If You Build It Online, They Will Come

Colony Pumpkin Patch, North Liberty, IA

When the economic realities of modern agriculture hit home in 2005, Katie and Dean Colony knew they needed a fresh approach to save their Iowa family farm. They found seeds of hope in digital technology, planted them online, and nurtured their new business until it produced fruit.

Colony Pumpkin Patch developed such a strong following that Google featured the company in its 2018 Economic Impact Report about successful online ventures. “We just know that’s where people are,” Katie said, adding that Google My Business drives a lot of traffic to the farm.

The family has owned and worked the small property (by Iowa standards) for 90 years. The Colonys added the annual pumpkin patch, corn maze and other seasonal activities to help locals connect to the Hawkeye State’s agricultural roots. Colony Pumpkin Patch hosts an annual fall festival, as well as group events.

The farm’s first foray into the online world consisted of a website. Katie still does all of the work on that herself. Next came a Facebook page and Google business listing. The pumpkin patch has a presence on Instagram, Twitter and YouTube, too. With a digital marketing specialist helping now, they may produce more videos to broaden their audience demographic.

The Colonys know people are paying attention, because they get queries when their online forums aren’t updated. That level of interest has them thinking of ways to draw people to the farm during three seasons of the year instead of just six weeks in one season.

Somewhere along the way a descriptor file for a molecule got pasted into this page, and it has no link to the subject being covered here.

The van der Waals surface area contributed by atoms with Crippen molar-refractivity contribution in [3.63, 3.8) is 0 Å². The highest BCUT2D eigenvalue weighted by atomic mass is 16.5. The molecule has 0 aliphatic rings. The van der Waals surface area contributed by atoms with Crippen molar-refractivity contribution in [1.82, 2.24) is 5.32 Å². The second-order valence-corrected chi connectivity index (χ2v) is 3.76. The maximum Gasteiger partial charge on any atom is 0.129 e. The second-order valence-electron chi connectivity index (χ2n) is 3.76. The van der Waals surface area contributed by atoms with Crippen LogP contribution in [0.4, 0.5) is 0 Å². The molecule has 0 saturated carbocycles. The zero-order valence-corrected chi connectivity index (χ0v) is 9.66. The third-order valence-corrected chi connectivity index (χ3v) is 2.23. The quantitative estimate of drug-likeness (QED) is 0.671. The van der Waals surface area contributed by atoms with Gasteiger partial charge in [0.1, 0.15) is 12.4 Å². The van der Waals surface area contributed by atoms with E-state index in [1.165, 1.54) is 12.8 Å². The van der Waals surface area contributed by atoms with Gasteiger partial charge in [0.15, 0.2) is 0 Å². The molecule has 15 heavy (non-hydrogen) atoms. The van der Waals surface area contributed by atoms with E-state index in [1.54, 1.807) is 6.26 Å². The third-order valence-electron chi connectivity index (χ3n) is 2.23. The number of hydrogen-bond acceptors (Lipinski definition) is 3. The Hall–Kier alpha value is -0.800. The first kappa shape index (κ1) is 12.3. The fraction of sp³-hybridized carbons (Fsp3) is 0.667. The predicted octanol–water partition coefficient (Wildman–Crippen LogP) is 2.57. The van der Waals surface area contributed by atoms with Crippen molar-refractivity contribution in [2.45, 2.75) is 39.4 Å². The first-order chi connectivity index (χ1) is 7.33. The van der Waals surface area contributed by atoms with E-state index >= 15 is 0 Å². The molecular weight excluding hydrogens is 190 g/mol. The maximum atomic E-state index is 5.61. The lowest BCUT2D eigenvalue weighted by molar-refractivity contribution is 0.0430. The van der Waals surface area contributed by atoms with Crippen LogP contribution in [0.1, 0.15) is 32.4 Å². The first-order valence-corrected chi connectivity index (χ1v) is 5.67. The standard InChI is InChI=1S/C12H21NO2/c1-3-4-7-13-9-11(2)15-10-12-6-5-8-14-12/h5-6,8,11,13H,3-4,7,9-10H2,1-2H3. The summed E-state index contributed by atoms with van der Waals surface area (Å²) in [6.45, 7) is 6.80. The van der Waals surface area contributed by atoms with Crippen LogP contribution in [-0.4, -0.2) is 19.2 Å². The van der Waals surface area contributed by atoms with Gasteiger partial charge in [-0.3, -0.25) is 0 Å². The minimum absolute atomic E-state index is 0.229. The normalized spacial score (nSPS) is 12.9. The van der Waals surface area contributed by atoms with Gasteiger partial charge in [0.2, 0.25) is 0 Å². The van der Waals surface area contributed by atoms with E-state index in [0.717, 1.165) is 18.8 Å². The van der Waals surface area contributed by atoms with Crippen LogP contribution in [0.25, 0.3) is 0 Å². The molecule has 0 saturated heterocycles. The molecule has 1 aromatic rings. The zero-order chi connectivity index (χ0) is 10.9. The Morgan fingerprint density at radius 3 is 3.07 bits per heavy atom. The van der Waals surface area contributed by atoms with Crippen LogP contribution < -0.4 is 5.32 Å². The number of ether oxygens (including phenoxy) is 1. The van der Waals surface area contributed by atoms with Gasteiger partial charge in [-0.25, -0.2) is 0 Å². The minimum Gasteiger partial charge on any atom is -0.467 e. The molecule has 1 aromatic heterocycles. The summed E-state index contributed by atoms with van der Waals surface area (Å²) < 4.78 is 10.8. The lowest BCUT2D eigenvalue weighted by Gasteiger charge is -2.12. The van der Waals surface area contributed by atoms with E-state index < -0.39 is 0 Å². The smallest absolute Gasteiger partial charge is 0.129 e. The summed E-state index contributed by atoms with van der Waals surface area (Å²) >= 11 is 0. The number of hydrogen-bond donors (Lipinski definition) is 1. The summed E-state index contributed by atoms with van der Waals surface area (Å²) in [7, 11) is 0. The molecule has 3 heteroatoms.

Behind the scenes, the Colonys use digital tools for staff scheduling, project management, payment processing, accounting, and calendars. The online platform Google Calendar is great for organizing group events, and the team creates marketing graphics in Canva.

“The learning curve isn’t too bad once you take the initial step,” Katie said. She incorporates digital tools into the business based on their ease of use and overall cost, and appreciates the tech companies that make them. She hopes federal policymakers keep that in mind.

“Some of our biggest challenges are rules and regulations, both on farm & off,” Katie said.  “so if there are more fines and fees imposed on the tech companies, it will come back down to us.  We are already struggling, so this could unfortunately weed out small businesses like ours.